Topiary is a form of gardening art in which trees or shrubs are trained and clipped into interesting shapes. Almost anything is possible – from clean geometric forms to complex green ‘statues’.

History of Topiary

Topiary has been practised in Europe in since the Roman era, featuring everything from elaborate animal shapes and green obelisks to entire miniature landscapes. Exactly when the art of topiary became common Great Britain is not entirely clear. However, we do know that is very popular in the sixteenth century, when both manor houses and country cottages commonly included topiary in their gardens. Classic topiary forms were often geometric, such as cubes or pyramids. This also includes low box hedging clipped into a sharp rectangular shape, with obelisks at each corner to provide vertical interest. These box hedges were also often planted in the shape of a maze. A good example of relatively simple topiary created with box hedging can be found in the famous gardens at Versailles.

Topiary went into decline in aristocratic gardens during the eighteenth century, only to be revived again in the late nineteenth century. Since then it has again become a steady feature in formal gardens. One of the first and best examples if this revival, are the gardens at Elvaston Castle in Derbyshire, which featured entire green ‘rooms’ that enchanted nineteenth century crowds. Having never gone out of fashion in country gardens, topiary became seen as quintessential part of the ‘traditional’ English garden – a concept that largely came into being in the late nineteenth century. Another classic topiary form is the buttress hedge. Buttress hedges are created by planting smaller hedges at right angles to the main hedge. These side hedges are then pruned into a sloping shape that resembles buttresses used in architecture, thus giving the impression the hedge is being supported.

Hedging Plants Suitable for Topiary

Many traditional hedging plants are suitable for topiary, including favourites such as box and privet. Certain species of thuja, bay laurel, holly, myrtle and yew are also commonly used. All these species of hedging plants share certain characteristics which make them so well suited to topiary – evergreen with small leaves or needles and a dense growth habit. Due to these characteristics, topiary created form these shrubs will stay solid looking and green all year round, ensuring that the shapes created remain clearly discernable. Although topiary may look daunting, simple topiary is most definitely achievable for the average gardener. And with enough practice, who knows? You may discover a hidden skill. In fact, hedging itself is also a form of topiary, as it also requires shaping a group of shrubs to form a well defined shape.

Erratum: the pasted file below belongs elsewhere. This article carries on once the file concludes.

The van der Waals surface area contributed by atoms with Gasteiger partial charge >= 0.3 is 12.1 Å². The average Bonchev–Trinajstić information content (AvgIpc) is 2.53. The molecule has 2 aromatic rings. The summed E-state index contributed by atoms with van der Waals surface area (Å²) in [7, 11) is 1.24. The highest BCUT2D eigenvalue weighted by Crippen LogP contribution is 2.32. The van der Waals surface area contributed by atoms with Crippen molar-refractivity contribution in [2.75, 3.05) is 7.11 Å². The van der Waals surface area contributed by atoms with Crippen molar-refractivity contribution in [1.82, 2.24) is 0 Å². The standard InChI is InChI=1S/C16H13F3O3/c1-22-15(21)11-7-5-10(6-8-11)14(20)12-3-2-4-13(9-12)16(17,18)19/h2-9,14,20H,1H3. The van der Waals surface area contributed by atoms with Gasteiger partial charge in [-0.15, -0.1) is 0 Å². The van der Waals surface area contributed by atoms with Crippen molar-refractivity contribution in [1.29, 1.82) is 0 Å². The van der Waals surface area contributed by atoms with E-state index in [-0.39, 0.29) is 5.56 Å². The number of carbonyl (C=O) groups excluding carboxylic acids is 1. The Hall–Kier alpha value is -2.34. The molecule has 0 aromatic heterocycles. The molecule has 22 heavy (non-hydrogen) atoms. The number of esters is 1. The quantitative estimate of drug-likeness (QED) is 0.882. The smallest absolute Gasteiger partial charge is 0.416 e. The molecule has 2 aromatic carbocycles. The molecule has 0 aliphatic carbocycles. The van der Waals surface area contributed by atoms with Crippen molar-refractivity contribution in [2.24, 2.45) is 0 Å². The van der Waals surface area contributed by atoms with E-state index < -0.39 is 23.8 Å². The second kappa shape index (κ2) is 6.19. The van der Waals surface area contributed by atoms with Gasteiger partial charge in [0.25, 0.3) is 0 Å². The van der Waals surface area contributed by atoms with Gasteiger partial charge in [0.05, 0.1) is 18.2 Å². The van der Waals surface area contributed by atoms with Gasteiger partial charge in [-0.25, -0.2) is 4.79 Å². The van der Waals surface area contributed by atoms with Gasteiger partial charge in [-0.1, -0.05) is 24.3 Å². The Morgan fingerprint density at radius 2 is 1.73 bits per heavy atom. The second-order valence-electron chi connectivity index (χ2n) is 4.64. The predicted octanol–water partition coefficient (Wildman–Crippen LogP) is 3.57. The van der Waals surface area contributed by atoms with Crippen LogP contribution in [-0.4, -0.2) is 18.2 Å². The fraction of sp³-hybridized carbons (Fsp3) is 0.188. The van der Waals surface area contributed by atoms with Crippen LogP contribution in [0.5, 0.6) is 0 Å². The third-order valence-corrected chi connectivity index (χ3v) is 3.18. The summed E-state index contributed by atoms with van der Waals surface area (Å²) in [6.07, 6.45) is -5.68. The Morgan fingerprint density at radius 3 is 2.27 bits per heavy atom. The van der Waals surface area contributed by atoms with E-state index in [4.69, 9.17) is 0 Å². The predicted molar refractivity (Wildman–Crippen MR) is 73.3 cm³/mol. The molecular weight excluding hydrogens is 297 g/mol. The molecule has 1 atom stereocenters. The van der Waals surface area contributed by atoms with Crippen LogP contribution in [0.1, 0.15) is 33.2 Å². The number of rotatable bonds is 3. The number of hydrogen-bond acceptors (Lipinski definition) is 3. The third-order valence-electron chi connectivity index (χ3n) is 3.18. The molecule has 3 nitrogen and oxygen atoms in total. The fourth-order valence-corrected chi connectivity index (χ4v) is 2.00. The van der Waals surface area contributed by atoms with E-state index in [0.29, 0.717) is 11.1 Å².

Creating Topiary in Your Garden

Should you wish to incorporate topiary in your garden, it would probably be best to start with a freestanding, perhaps potted, juvenile shrub or tree. This will give you the opportunity to experiment with minimal risk to the overall appearance of your garden. Ball or cube shaped potted box shrubs are a good first project. These simple geometric shapes will look quite impressive lining a pathway or framing a terrace. If you have a tall, slim shrub available, a cone form is also relatively easy to create. This requires much the same technique as a sphere, but of course gradually becoming smaller as you approach the tip. It is also possible to create a traditional obelisk shape a similar fashion. Once you have mastered a neat hedge and simple geometric shapes, it might be a good time to consider trying something more complex, such as animal shapes. Whatever form of topiary you choose, remember to use proper clippers to ensure best results. Otherwise, feel free to let your imagination roam. Who knows what you’ll end up creating?

Using potted box, or anther suitable shrub, is a fairly recent topiary trend that started in America. As mentioned above, using a potted shrub for your first project minimises risk. However, should you truly wish for a quick fix, pre-shaped cube and ball box shrubs are also readily available. These shrubs can be included in your garden as potted specimens or planted to created a low hedge. This is particularly well suited to cube shaped box – planted in a compact row you can create a nice angular hedge almost immediately. Another classic topiary design is the maze hedge, which can also be created in this fashion. Unlike modern mazes, topiary mazes use low hedges. The design is meant to be admired from above, not for you to get lost in! Maze hedges combined with gravel pathways were often used to frame statues, but you may wish to create something more modern. Topiary is a multi-facetted art form that can offer something to almost any garden. You can make topiary as complex or as simple as you’d like – don’t let yourself be intimidated!

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